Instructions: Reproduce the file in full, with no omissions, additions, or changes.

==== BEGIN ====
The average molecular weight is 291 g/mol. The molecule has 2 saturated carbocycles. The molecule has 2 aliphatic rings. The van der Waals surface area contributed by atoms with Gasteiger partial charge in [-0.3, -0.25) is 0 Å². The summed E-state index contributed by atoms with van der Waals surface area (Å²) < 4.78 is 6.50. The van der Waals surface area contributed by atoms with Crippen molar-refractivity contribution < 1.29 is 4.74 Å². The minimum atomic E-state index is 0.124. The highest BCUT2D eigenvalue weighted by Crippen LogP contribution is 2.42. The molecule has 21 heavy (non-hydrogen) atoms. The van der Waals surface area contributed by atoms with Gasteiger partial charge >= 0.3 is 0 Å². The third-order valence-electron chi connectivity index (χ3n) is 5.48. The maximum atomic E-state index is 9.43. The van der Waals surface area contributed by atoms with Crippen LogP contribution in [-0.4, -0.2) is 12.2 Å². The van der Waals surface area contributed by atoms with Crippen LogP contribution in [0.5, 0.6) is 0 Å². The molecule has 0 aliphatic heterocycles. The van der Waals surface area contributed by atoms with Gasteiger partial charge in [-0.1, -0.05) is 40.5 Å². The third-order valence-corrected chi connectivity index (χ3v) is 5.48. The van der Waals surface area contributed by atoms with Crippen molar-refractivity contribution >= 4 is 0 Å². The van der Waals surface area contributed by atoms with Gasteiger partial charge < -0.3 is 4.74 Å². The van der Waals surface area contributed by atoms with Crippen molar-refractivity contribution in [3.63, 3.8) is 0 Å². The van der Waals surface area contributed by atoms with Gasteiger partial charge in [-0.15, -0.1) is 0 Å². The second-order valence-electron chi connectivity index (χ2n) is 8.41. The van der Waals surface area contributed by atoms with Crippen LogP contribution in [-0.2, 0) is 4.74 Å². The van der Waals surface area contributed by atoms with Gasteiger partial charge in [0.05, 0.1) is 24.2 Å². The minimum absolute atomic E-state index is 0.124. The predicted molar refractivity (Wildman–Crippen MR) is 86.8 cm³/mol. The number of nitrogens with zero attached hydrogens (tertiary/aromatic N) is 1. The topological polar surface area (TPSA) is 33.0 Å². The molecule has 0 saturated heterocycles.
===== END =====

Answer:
The average molecular weight is 291 g/mol. The molecule has 2 saturated carbocycles. The molecule has 2 aliphatic rings. The van der Waals surface area contributed by atoms with Gasteiger partial charge in [-0.3, -0.25) is 0 Å². The summed E-state index contributed by atoms with van der Waals surface area (Å²) < 4.78 is 6.50. The van der Waals surface area contributed by atoms with Crippen molar-refractivity contribution < 1.29 is 4.74 Å². The minimum atomic E-state index is 0.124. The highest BCUT2D eigenvalue weighted by Crippen LogP contribution is 2.42. The molecule has 21 heavy (non-hydrogen) atoms. The van der Waals surface area contributed by atoms with Gasteiger partial charge >= 0.3 is 0 Å². The third-order valence-electron chi connectivity index (χ3n) is 5.48. The maximum atomic E-state index is 9.43. The van der Waals surface area contributed by atoms with Crippen LogP contribution in [-0.4, -0.2) is 12.2 Å². The van der Waals surface area contributed by atoms with Crippen LogP contribution in [0.5, 0.6) is 0 Å². The molecule has 0 aliphatic heterocycles. The van der Waals surface area contributed by atoms with Gasteiger partial charge in [-0.1, -0.05) is 40.5 Å². The third-order valence-corrected chi connectivity index (χ3v) is 5.48. The van der Waals surface area contributed by atoms with Crippen molar-refractivity contribution >= 4 is 0 Å². The van der Waals surface area contributed by atoms with Gasteiger partial charge < -0.3 is 4.74 Å². The van der Waals surface area contributed by atoms with Crippen molar-refractivity contribution in [3.63, 3.8) is 0 Å². The van der Waals surface area contributed by atoms with Gasteiger partial charge in [-0.15, -0.1) is 0 Å². The second-order valence-electron chi connectivity index (χ2n) is 8.41. The van der Waals surface area contributed by atoms with Crippen LogP contribution in [-0.2, 0) is 4.74 Å². The van der Waals surface area contributed by atoms with Gasteiger partial charge in [0.05, 0.1) is 24.2 Å². The minimum absolute atomic E-state index is 0.124. The predicted molar refractivity (Wildman–Crippen MR) is 86.8 cm³/mol. The number of nitrogens with zero attached hydrogens (tertiary/aromatic N) is 1. The topological polar surface area (TPSA) is 33.0 Å². The molecule has 0 saturated heterocycles.